Showtime’s ‘Ringside’ features two boxing prodigies from Chicago South Side, who make their mark in the field of boxing due to their persistence and upbringing, which in many ways enabled them to be what they are today. Shot over a period of nine years, the documentary film chronicles their journey, which is not devoid of the undercurrents of several socio-economic factors.
Who is Kenneth Sims Jr.?
At the beginning of the film, when the camera pans its focus on Sims, though quite young, he is already a top contender in the local circuit. Even though he faces a major set back in terms of losing out a round that would eventually disqualify him for the 2012 US Olympic team. Regardless, under the rigorous training of his father, he started bagging trophies despite the odds weighing him down. In an interview, he said, “I started giving them [trophies] away to my cousins and my grandmother as I got older. I kept some of them, but a lot of them I gave away. Once I started winning nationals and getting the belts they give out, and the medals, I started giving the trophies away.” This is because the young champ literally started running out of space to keep them at home.
In any case, Sims admits as to how he has over time learned to keep a level head when it comes to the big fights. He has won many national titles, and after his debut in 2014, there was no stopping him as he became a reputed sparring partner. The emotional feel of his growth is not wasted on anyone who sees the film, as it represents not just his talent but also what he has had to lose every time, he faltered. Trained by his father, his dreams of success is a collective one, that represents almost everyone from where he comes from. He clearly mentions it in an interview where he said, “I’m fighting for everybody that’s helped me or looked up to me or supported me. I want them to know that their support is not in vain and I appreciate everything. I want to win for them to show them that I appreciate it and I’m doing my best to be the best that I can.”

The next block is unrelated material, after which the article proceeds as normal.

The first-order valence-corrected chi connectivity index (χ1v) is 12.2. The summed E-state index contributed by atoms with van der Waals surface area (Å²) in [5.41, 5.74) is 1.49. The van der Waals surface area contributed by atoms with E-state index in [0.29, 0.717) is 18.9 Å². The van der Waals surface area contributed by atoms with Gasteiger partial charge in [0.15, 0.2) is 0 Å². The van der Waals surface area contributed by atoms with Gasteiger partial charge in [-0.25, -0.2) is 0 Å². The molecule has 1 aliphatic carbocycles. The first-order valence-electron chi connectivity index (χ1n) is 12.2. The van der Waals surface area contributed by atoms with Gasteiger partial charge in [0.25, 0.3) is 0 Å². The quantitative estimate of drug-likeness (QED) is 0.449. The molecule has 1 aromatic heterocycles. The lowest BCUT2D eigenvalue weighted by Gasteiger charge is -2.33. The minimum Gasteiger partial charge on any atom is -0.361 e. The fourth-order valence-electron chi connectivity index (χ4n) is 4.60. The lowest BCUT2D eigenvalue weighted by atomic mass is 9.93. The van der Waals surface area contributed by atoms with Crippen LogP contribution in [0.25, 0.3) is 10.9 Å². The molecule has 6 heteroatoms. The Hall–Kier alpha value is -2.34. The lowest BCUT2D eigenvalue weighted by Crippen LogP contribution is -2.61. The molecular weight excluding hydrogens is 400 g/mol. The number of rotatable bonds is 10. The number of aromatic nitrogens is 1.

Where is Kenneth Sims Jr. Now?
Kenneth Sims Jr. aka Bossman continues to work on his streak by keeping up with training. There is evidence of this if one looks up his social media accounts that place a clear emphasis on the time he spends training and playing other sports. His quarantine schedule mostly consists of training with Kenneth Sr.
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Went outside and got some work in at the crib today. #Boxer LLEB #Boxing #Throwback #Chicago #TeamBossman #chicagoboxing #midwest #wunna #gunna #y #ysl #quarantinelife #quarantine #illinois #boxer #instagram #stayhome #Englewood #ChicagoFitness #Chicago2020 #2020 #work #Showtime
Also, as of recent, he has been promoting his appearance in the documentary on several social media platforms. In one Instagram post, he wrote, “When filming started for @ringsidethefilm I was just a shy 14-year-old kid. Watching it I seen myself grow up right on the screen. I’m proud of where I come from, and I can’t wait for everybody to see.”
Interestingly, he shared a Facebook memory post of how, he still hasn’t watched ‘When They See Us,’ because it makes him mad. In another post, he said, “The internet so draining right now. Every time I scroll it’s just videos of black people getting harassed and abused by police. Old videos and new videos. Smh.”
Still haven’t watched it. It was making me too mad.
He also makes his political thoughts known through his various posts on Twitter. He recently retweeted a Tik Tok video that aimed to show why the movement is ‘Black Lives Matter’ over ‘All Lives Matter.’ In any case, it seems like the world is yet to see all of Sims’ potential.
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